For a few other interviews, like Blackplume or Literary Rambles or PickMyYA  or JustLoveReviews, those bloggers reached out to me because they enjoyed my books or they were featuring debut authors or they were featuring queer authors or queer characters. I’m always happy to do blog interviews if bloggers reach out!

For those interested, here’s where I’ve been lately:

At Terrible Minds, I wrote about the 5 Things I Learned While Writing The Girl with the Red Balloon.

At John Scalzi’s blog, I wrote about writing history through a fantastical lens.

At Mindy McGinnis’s blog, I wrote about the importance of setting hard deadlines, even if they’re just for yourself.

At Adventures in YA Publishing, I wrote about setting as a mirror for your character’s identity, and remembering that the same setting means different things and will be seen and felt differently to different characters.

At JustLoveReviews, I was interviewed as part of Women in Queer SFF series.

At  Literary Rambles, I chatted about inspiration, research, and getting my agent! There’s also a giveaway happening until 9/23

At Blackplume, I was part of a Celebrating Debutantes series and shared a scene from the first draft of The Girl with the Red Balloon.

Housekeeping

I hope that was helpful! I’m also going to work on cleaning up this blog and attaching categories to blog posts. Hopefully that’ll make it easier to search and find things. I’ll also be adding images by category (just like you see on my blog’s main page with WIP Wednesday posts.) If there’s anything else I can do to make this blog more usable or if there’s anything you’d like me to feature, never hesitate to reach out! Comment or send me an email via the contact page.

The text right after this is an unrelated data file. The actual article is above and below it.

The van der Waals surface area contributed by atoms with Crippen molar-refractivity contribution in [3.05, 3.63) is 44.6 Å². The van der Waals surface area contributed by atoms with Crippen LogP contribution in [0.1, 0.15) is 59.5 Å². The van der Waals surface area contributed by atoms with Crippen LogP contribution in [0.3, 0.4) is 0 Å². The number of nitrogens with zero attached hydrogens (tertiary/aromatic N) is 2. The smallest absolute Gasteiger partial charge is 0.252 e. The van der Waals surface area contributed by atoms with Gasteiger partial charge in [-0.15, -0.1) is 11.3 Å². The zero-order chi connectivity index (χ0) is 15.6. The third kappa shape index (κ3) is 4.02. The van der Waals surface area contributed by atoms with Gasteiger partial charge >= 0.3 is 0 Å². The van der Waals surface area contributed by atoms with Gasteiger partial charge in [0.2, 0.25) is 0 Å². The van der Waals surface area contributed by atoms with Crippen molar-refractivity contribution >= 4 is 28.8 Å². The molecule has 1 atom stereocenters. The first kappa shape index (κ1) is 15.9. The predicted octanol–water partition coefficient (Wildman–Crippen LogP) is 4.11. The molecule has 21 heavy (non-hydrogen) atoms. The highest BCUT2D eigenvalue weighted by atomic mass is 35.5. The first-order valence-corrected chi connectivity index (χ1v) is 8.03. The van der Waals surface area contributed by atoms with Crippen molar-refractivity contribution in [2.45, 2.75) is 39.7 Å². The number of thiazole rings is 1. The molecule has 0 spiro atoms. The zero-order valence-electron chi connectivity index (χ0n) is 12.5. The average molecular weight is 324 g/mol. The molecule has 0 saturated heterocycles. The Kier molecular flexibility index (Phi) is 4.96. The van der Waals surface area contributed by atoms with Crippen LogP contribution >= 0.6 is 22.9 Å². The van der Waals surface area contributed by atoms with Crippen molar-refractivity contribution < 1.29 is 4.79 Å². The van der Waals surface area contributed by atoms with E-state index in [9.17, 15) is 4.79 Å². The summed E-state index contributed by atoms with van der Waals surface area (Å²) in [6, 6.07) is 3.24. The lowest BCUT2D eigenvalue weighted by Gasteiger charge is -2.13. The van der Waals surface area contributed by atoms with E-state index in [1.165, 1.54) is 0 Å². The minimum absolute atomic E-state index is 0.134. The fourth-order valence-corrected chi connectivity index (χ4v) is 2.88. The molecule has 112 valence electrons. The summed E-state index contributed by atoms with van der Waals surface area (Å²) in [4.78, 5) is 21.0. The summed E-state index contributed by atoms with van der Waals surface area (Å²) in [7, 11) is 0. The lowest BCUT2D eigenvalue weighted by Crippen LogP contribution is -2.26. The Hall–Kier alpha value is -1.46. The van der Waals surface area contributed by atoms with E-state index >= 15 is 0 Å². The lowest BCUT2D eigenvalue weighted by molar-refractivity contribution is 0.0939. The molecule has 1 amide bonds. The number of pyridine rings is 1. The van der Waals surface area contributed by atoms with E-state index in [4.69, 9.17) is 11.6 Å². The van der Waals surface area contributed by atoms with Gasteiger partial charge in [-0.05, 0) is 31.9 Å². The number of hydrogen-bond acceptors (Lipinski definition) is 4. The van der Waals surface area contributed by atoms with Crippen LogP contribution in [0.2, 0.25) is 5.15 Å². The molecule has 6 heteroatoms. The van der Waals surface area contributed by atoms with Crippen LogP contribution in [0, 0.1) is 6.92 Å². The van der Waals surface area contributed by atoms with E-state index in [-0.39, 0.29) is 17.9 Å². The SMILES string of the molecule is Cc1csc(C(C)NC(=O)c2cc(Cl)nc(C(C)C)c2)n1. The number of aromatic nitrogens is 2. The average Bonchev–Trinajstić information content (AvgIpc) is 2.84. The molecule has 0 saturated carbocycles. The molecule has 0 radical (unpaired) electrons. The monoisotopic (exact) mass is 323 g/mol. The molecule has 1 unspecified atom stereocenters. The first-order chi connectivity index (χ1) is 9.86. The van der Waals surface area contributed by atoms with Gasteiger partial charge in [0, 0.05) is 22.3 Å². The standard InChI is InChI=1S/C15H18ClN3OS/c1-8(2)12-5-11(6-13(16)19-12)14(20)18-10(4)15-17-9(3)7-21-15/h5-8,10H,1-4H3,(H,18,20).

Please

  • call your representatives and ask them to oppose the Graham-Cassidy healthcare proposal
  • donate to hurricane relief efforts in the Caribbean if you can. It’s been devastating down there.
  • donate to earthquake relief efforts in Mexico City, if you can.
  • work to make this world a better place, a place where intolerance is not tolerated, where people are not labeled illegal because no human being is illegal, where healthcare is a right and health insurance is affordable and accessible to everyone, where science is a respected and crucial part of policymaking, and where people of all genders are equal and safe under the law and in practice.
  • remember there is no moral equivalency between punching a Nazi and being a Nazi. Nazis believe in genocide and will always act to carry it out against marginalized people, Jewish people, people of color, disabled people, and LGBTQIA people. Stopping a Nazi from promoting hate and intolerance is what I’d call a mitzvah.